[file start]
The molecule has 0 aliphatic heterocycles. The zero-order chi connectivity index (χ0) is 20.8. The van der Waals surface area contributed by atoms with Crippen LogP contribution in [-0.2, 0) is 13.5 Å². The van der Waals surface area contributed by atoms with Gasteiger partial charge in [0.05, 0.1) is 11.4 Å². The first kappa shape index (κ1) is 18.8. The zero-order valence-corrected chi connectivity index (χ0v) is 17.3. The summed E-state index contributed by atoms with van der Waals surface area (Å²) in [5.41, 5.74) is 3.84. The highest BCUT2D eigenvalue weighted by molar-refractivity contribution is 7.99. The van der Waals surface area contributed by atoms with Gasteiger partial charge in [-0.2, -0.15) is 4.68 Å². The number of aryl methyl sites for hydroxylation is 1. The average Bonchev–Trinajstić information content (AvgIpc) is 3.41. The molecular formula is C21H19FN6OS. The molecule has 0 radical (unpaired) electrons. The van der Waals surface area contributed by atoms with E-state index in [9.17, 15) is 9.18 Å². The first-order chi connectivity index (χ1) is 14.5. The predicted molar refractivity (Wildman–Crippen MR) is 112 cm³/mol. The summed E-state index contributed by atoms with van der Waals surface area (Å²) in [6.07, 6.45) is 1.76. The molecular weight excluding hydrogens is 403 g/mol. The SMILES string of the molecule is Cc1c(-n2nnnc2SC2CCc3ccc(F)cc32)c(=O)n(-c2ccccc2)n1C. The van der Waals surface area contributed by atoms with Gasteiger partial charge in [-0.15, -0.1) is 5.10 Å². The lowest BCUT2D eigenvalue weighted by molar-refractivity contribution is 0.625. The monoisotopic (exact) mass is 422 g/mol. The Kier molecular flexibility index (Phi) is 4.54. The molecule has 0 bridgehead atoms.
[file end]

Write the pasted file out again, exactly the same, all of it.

The molecule has 0 aliphatic heterocycles. The zero-order chi connectivity index (χ0) is 20.8. The van der Waals surface area contributed by atoms with Crippen LogP contribution in [-0.2, 0) is 13.5 Å². The van der Waals surface area contributed by atoms with Gasteiger partial charge in [0.05, 0.1) is 11.4 Å². The first kappa shape index (κ1) is 18.8. The zero-order valence-corrected chi connectivity index (χ0v) is 17.3. The summed E-state index contributed by atoms with van der Waals surface area (Å²) in [5.41, 5.74) is 3.84. The highest BCUT2D eigenvalue weighted by molar-refractivity contribution is 7.99. The van der Waals surface area contributed by atoms with Gasteiger partial charge in [-0.2, -0.15) is 4.68 Å². The number of aryl methyl sites for hydroxylation is 1. The average Bonchev–Trinajstić information content (AvgIpc) is 3.41. The molecular formula is C21H19FN6OS. The molecule has 0 radical (unpaired) electrons. The van der Waals surface area contributed by atoms with E-state index in [9.17, 15) is 9.18 Å². The first-order chi connectivity index (χ1) is 14.5. The predicted molar refractivity (Wildman–Crippen MR) is 112 cm³/mol. The summed E-state index contributed by atoms with van der Waals surface area (Å²) in [6.07, 6.45) is 1.76. The molecular weight excluding hydrogens is 403 g/mol. The SMILES string of the molecule is Cc1c(-n2nnnc2SC2CCc3ccc(F)cc32)c(=O)n(-c2ccccc2)n1C. The van der Waals surface area contributed by atoms with Gasteiger partial charge in [-0.15, -0.1) is 5.10 Å². The lowest BCUT2D eigenvalue weighted by molar-refractivity contribution is 0.625. The monoisotopic (exact) mass is 422 g/mol. The Kier molecular flexibility index (Phi) is 4.54. The molecule has 0 bridgehead atoms.